Published on the Web 12/16/2007.
“What exactly are you inferring?” A closer look at hypothesis testing†
Article first published online: 9 DEC 2009
Copyright © 2008 SETAC
Environmental Toxicology and Chemistry
Volume 27, Issue 5, pages 1013–1019, May 2008
How to Cite
Newman, M. C. (2008), “What exactly are you inferring?” A closer look at hypothesis testing. Environmental Toxicology and Chemistry, 27: 1013–1019. doi: 10.1897/07-373.1
- Issue published online: 9 DEC 2009
- Article first published online: 9 DEC 2009
- Manuscript Accepted: 15 OCT 2007
- Manuscript Received: 19 JUN 2007
- Statistical significance;
- Experimental design;
- Confidence intervals;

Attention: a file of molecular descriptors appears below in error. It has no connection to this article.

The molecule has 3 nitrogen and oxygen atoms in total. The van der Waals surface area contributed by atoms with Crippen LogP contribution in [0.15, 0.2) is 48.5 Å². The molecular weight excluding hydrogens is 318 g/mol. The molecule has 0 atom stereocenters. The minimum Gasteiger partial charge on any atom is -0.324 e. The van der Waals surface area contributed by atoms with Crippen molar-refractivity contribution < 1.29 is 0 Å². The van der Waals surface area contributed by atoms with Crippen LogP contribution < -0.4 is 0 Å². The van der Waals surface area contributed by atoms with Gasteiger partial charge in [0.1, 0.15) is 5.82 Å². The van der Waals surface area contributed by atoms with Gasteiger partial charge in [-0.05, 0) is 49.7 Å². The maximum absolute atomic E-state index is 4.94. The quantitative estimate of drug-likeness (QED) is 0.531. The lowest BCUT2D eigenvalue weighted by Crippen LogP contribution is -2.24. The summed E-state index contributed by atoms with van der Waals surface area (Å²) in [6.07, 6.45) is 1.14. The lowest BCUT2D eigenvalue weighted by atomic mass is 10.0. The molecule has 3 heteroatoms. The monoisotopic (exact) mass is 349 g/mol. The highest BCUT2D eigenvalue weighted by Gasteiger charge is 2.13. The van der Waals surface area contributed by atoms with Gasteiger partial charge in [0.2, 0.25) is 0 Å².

This critical review describes the confused application of significance tests in environmental toxicology and chemistry that often produces incorrect inferences and indefensible regulatory decisions. Following a brief review of statistical testing theory, nine recommendations are put forward. The first is that confidence intervals be used instead of hypothesis tests whenever possible. The remaining recommendations are relevant if hypothesis tests are used. They are as follows: Define and justify Type I and II error rates a priori; set and justify an effect size a priori; do not confuse p(E | H0) and p(H0 | E); design tests permitting Positive Predictive Value estimation; publish negative results; estimate a priori, not post hoc, power; as warranted by study goals, favor null hypotheses that are not conventional nil hypotheses; and avoid definitive inferences from isolated tests.